Three years ago, I conducted a poll on Facebook asking, “Should pastors and Christian leaders just preach the gospel, or should they also comment on relevant social and political issues?” Three years later to the day, I posted the same poll on Twitter. How did the results compare?
Obviously, there is nothing scientific about these polls. They simply indicate how my Facebook and Twitter communities feel about the question.
As for these two social media communities, although they have much in common, in many ways they disparate in their viewpoints and beliefs.
How did the results compare?
In 2018 on Facebook, out of roughly 1,900, 84% said “Gospel & culture” with only 16% saying “Gospel only.”
In 2021 on Twitter, out of 889 responses, 79.2% said “Gospel and culture too” with only 20.8% saying, “Gospel only.”
The overall differences were fairly minor, especially given the fact that many Christians are still suffering burnout from the 2020 elections while many others have felt the need to draw back from both politics and the culture wars, taking time to refocus spiritually and get their heads clear.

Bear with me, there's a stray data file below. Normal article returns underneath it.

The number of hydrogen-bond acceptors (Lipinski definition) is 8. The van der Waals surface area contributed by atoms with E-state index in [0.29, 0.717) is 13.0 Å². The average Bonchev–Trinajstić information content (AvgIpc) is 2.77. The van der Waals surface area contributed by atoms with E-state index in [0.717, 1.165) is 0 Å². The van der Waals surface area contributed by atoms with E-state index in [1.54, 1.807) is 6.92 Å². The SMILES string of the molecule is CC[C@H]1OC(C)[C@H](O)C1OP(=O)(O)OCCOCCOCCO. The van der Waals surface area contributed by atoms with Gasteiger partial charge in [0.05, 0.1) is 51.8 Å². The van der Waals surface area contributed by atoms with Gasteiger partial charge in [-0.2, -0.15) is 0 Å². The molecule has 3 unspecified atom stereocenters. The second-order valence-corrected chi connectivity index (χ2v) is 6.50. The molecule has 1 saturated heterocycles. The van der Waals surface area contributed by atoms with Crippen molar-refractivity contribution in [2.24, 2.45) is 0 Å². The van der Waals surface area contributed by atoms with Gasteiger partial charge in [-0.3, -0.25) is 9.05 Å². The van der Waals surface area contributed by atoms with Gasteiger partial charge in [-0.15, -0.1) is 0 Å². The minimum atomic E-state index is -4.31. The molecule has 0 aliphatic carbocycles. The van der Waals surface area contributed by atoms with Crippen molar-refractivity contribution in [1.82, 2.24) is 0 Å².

And in my opinion (along with the opinion of others), many Christian leaders became way too politicized during the years of the Trump presidency, virtually wrapping the gospel in the American flag and conflating patriotism with the kingdom of God.
Still, almost 8 out of 10 respondents said that pastors and Christian leaders should not just “preach the gospel.” They should also comment on relevant social and political issues.
That’s because the Gospel intersects with every area of life, from our sexuality to our marriages, from our homes to our workplaces, from our educational institutions to our entertainment, and from the streets of our cities to the halls of our government.
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SOURCE: Charisma News, Michael Brown